Redlawsk pointed out that it is harder for candidates to make themselves known when they are facing an incumbent, especially in a time of crisis.
“In a crisis environment, the media is going to be paying attention to the president,” Redlawsk said. “It’s much more difficult for somebody challenging the president to get attention simply because we are all fixated with what’s going on with the president or in this case, with governors.”
He also thinks that Biden will likely have a harder time gaining media attention because he currently has no formal role in the government. Sanders, he claimed, should be able to get attention because of his role as a senator.
Because neither candidate is a newcomer and both have already established themselves in the minds of many Americans, Redlawsk expects the fall campaign to be centered on getting people to vote rather than on persuading people to support a specific candidate.
“The other piece that experts are worrying about is whether we’ll physically be able to vote and how,” Redlawsk said. “In the end, the campaigns are going to be about getting their supporters out and the question is going to be how hard is that going to be to do?”
As states delay their primaries, coronavirus has already affected voting itself. Alaska, Connecticut, Delaware, Georgia, Hawaii, Indiana, Kentucky, Louisiana, Maryland, New York, Ohio, Pennsylvania, Rhode Island, West Virginia, Wyoming and Puerto Rico have all postponed their primaries. The Delaware primary was supposed to occur on April 28, but is now scheduled for June 2.
Both Shah, a Delaware resident, and Willard, a Pennsylvania resident, felt that the decision to delay the primaries was the correct one.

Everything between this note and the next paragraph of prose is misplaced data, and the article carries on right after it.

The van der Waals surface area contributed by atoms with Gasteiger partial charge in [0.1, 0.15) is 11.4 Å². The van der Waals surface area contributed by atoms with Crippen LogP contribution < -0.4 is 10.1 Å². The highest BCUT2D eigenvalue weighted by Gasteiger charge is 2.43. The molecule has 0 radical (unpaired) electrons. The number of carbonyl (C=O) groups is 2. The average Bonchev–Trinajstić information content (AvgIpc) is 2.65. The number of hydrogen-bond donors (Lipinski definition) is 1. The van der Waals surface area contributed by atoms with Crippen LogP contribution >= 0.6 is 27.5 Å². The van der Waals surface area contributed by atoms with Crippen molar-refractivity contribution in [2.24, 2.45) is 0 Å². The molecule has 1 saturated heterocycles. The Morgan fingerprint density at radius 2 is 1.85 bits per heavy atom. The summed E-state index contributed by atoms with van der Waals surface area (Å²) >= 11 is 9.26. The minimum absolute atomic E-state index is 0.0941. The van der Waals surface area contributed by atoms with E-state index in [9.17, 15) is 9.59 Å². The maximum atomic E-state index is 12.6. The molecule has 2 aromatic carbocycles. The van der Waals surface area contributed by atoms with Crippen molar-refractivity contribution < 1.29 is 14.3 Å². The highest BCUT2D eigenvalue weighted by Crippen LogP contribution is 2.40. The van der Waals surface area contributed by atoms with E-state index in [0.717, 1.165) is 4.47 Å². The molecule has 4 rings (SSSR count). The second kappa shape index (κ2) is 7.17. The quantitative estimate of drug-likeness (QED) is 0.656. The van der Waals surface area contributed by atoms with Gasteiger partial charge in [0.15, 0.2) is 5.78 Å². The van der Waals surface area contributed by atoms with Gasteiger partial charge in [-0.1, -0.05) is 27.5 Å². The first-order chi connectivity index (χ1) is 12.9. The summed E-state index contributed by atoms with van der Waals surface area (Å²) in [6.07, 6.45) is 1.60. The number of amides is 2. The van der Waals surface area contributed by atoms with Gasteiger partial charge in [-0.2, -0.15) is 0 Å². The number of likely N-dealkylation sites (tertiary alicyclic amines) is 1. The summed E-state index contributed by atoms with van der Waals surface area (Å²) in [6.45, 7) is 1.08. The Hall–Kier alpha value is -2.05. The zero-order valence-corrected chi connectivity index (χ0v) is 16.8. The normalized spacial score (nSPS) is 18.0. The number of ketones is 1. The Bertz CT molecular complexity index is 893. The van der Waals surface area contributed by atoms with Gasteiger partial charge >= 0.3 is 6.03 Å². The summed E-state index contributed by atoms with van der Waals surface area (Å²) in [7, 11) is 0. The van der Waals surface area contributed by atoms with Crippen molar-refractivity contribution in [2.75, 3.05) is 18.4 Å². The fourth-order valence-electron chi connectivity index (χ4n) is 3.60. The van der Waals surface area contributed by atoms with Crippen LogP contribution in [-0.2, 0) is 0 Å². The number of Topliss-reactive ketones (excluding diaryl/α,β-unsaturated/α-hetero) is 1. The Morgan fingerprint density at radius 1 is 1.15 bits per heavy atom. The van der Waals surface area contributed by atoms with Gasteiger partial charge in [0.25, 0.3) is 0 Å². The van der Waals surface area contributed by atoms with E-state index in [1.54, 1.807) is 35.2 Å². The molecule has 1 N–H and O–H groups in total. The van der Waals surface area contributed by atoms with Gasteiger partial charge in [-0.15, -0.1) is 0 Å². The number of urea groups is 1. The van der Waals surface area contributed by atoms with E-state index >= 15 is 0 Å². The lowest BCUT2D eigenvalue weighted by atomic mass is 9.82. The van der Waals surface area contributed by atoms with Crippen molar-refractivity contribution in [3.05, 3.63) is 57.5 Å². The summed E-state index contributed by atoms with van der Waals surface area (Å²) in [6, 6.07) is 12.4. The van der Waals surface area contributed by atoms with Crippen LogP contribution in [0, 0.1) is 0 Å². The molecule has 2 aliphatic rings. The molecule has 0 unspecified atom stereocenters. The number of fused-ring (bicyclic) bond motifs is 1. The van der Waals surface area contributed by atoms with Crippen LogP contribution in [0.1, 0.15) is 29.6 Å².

“I think it’s actually a good decision on their part,” Shah said. “Coronavirus has been a really contentious thing. No one really knows when it’s going away, what is supposed to happen with it, so I think moving the primaries gives people more time to maybe feel more comfortable.”
The 2020 Democratic National Convention was also pushed back from its original July 13 to 16 date. It is now set to occur on Aug. 17.
“Ensuring the safety of the convention’s host community and all convention-goers has been—and always will remain—the top priority of the Democratic National Convention Committee,” an update posted on the convention’s website said.
Delaying primaries and the convention, both of which draw lots of media focus, also contributes to the current lull in media coverage of politics. Redlawsk pointed to the convention as an event that, when it does happen, could attract lots of media attention and recapture focus on the 2020 presidential race.
“The real question for campaigning for the fall is whether there’s going to be any bandwidth in the media to pay attention to a campaign versus paying attention to the crisis,” Redlawsk said. “We don’t know what a campaign without the normal events is like.”
Redlawsk emphasized that the media tends to focus exclusively on a crisis whenever one comes about. Both 9/11 and Hurricane Katrina absorbed media attention as they occurred and in the immediate aftermath. In both cases, the media returned to more standard coverage relatively quickly.
“The difference, of course, with this is that this isn’t a sudden event that happened and now we’re in the aftermath,” Redlawsk said. “It’s ongoing, and we don’t have a lot of history of this kind of ongoing event.”
World War II was an ongoing crisis that Redlawsk identified as possibly more comparable to coronavirus. However, even during this crisis, the media was able to broaden its focus beyond the war itself.
“Again, at some point it went from ‘this is the immediate crisis’ to ‘okay we’re now in a routine and we’re able to broaden what we’re looking at,’” Redlawsk said. “I just don’t know when that’s going to happen.”
Redlawsk believes that when more of a “routine” is established with coronavirus, the media may be able to return to focus on the campaign. For now, he acknowledged, it will be difficult for campaigns to wrestle media attention from coronavirus.
“None of us can do lots of things well at the same time,” Redlawsk said. “You have to have some focus somewhere.”
Editor’s Note: Collin Willard briefly covered sports for The Review. He is no longer has any affiliation with the paper and last wrote for us in October of 2019. Willard left The Review as he obtained a leadership position with a partisan group.